Prof. B. Musiał at the National Memorial Institute National Memorial Congress: Germans know they owe Poland more than any other country |

After World War II, Germany made reparations agreements with all European countries except Poland. They realized that Poland owed a lot; much larger than in other European countries – assessed prof. Bogdan Musiał during the debate on reparations in the 20th century.

Friday’s debate “War reparations in the 20th century from a scientist’s point of view” was attended by: historian prof. Bogdan Musiał, Dr. Krzysztof Rak (Polish-German Cooperation Foundation), Dr. Konrad Graczyk (IPN) and attorney Beata Komarnicka-Nowak. The moderator is journalist Rafał Dudkiewicz.

“After World War II, Germany concluded reparations agreements with all European countries except Poland. Germany was aware that they would have to pay huge sums to Poland. The scale of losses was far greater than that of any other country in occupied Europe. In the summer of 1970, even before diplomatic contacts between West Germany and the Polish People’s Republic, prepared for Chancellor Willy Brandt, various variants were prepared to estimate the amount of reparations they might be able to offer Poland. Poland’s interests were taken into account. German reconciliation is fiction. Today, in the face of the ongoing war in Ukraine, we can see the effect of +Ostpolitik+” – says historian Prof. Bogdan Museum.


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“There is a possibility of legal rehabilitation by German courts at least some of the Poles killed under the court decisions of Nazi Germany” – he added.

“It should be recognized that Poland, which was the first and one of the greatest victims of the war, not only did not receive compensation, but paid this compensation to the Soviets. This is an indisputable issue. At the beginning of the 20th century the Sejm of the Republic of Poland requested eight Polish lawyers to clarify whether Bierut waived reparations from Germany in 1953. Two of them, Prof. Jan Sandorski and Prof. Mariusz Muszyński, confirmed that Bierut’s decision was illegal, and most Polish experts in international law did not repeal the August 1953 decree, giving arguments to the Germans +Let’s forget history and have casuistic fun+ this is the reasoning of some Polish elites regarding reparations from Germany. power in Germany.”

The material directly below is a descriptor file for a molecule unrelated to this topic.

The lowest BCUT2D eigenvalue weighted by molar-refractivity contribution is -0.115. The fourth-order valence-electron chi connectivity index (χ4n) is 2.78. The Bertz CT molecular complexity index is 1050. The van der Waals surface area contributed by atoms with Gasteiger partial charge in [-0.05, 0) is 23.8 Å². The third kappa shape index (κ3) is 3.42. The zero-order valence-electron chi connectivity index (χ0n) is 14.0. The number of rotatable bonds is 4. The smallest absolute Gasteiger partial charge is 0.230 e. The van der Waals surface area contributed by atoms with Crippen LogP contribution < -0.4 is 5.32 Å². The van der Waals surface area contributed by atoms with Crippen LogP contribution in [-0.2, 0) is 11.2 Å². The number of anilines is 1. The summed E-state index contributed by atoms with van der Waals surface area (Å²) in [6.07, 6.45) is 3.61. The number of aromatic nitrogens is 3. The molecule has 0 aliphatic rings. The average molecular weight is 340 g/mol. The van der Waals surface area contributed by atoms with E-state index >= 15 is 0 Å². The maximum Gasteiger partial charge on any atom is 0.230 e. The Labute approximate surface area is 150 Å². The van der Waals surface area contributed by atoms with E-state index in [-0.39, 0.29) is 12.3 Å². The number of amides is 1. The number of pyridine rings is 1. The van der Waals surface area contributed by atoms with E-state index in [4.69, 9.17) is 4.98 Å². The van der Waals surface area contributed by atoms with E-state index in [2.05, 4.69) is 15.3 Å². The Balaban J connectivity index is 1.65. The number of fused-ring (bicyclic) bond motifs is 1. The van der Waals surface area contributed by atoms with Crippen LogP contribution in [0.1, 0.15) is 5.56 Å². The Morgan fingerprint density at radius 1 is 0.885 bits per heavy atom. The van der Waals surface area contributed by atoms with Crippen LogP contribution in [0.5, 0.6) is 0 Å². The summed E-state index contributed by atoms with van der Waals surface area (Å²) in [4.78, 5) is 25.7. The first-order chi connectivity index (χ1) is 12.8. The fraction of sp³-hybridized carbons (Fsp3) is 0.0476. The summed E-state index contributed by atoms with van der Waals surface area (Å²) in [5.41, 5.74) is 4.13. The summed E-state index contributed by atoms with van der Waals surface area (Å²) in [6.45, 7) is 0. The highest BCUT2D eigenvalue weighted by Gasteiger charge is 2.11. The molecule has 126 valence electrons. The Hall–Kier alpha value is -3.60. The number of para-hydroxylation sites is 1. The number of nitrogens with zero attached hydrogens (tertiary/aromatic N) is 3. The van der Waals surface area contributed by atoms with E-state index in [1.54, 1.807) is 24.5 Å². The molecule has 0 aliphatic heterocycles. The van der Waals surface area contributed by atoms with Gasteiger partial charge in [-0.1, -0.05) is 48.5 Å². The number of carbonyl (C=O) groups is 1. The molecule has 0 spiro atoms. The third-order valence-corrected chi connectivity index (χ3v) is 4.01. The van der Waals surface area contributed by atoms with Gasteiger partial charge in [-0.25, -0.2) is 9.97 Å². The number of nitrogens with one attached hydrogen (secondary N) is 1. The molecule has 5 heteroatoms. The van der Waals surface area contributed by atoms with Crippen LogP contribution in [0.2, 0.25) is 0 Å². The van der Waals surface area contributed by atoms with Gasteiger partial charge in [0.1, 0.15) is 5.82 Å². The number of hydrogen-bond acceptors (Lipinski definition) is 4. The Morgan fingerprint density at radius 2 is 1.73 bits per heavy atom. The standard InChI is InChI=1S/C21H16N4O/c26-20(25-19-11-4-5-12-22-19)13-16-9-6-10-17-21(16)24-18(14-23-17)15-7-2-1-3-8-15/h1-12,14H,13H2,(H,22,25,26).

He cautioned that one of the few groups in Poland who received modest financial compensation under Germany were victims of quasi-medical experiments. It happened that at the turn of the 1960s and 1970s, apart from them, only a few former prisoners of concentration camps and a few of the thousands of people deported to hard labor in the Reich received compensation.

Dr. Graczyk: After World War II, the Allies rejected any form of payment of reparations by Germany in currency. It was assumed that the reparations should be moderate, that they would not cover all war losses. In addition, it was feared that severe reparations could increase German support for anti-democratic and neo-Nazi forces. Poland would receive reparations through the Soviet Union, as Poland was not a party to the Potsdam Agreement.